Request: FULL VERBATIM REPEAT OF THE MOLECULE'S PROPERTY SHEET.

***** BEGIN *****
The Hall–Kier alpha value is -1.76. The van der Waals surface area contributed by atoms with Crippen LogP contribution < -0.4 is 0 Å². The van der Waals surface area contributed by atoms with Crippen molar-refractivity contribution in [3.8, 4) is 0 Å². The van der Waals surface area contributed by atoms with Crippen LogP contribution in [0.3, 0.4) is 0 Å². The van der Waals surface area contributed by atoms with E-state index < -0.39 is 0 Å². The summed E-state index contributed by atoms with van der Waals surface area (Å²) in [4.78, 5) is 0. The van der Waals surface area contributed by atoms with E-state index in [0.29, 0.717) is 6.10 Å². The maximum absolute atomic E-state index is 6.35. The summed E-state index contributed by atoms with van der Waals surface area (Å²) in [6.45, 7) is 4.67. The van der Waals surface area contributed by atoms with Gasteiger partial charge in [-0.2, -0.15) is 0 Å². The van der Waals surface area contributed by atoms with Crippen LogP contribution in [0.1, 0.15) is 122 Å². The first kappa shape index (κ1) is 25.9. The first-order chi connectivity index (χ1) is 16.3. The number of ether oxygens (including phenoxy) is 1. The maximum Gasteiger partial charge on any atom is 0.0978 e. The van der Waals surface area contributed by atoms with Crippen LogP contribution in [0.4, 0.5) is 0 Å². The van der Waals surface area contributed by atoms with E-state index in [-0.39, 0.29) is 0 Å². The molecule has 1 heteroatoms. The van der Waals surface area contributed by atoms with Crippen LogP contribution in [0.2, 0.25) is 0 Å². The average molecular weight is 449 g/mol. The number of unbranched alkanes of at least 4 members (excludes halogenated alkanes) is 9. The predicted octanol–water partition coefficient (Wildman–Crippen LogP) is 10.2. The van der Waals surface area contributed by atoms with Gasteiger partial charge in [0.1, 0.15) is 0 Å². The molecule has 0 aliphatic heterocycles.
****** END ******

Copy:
The Hall–Kier alpha value is -1.76. The van der Waals surface area contributed by atoms with Crippen LogP contribution < -0.4 is 0 Å². The van der Waals surface area contributed by atoms with Crippen molar-refractivity contribution in [3.8, 4) is 0 Å². The van der Waals surface area contributed by atoms with Crippen LogP contribution in [0.3, 0.4) is 0 Å². The van der Waals surface area contributed by atoms with E-state index < -0.39 is 0 Å². The summed E-state index contributed by atoms with van der Waals surface area (Å²) in [4.78, 5) is 0. The van der Waals surface area contributed by atoms with E-state index in [0.29, 0.717) is 6.10 Å². The maximum absolute atomic E-state index is 6.35. The summed E-state index contributed by atoms with van der Waals surface area (Å²) in [6.45, 7) is 4.67. The van der Waals surface area contributed by atoms with Gasteiger partial charge in [-0.2, -0.15) is 0 Å². The van der Waals surface area contributed by atoms with Crippen LogP contribution in [0.1, 0.15) is 122 Å². The first kappa shape index (κ1) is 25.9. The first-order chi connectivity index (χ1) is 16.3. The number of ether oxygens (including phenoxy) is 1. The maximum Gasteiger partial charge on any atom is 0.0978 e. The van der Waals surface area contributed by atoms with Crippen LogP contribution in [0.4, 0.5) is 0 Å². The van der Waals surface area contributed by atoms with E-state index in [-0.39, 0.29) is 0 Å². The molecule has 1 heteroatoms. The van der Waals surface area contributed by atoms with Crippen LogP contribution in [0.2, 0.25) is 0 Å². The average molecular weight is 449 g/mol. The number of unbranched alkanes of at least 4 members (excludes halogenated alkanes) is 9. The predicted octanol–water partition coefficient (Wildman–Crippen LogP) is 10.2. The van der Waals surface area contributed by atoms with Gasteiger partial charge in [0.1, 0.15) is 0 Å². The molecule has 0 aliphatic heterocycles.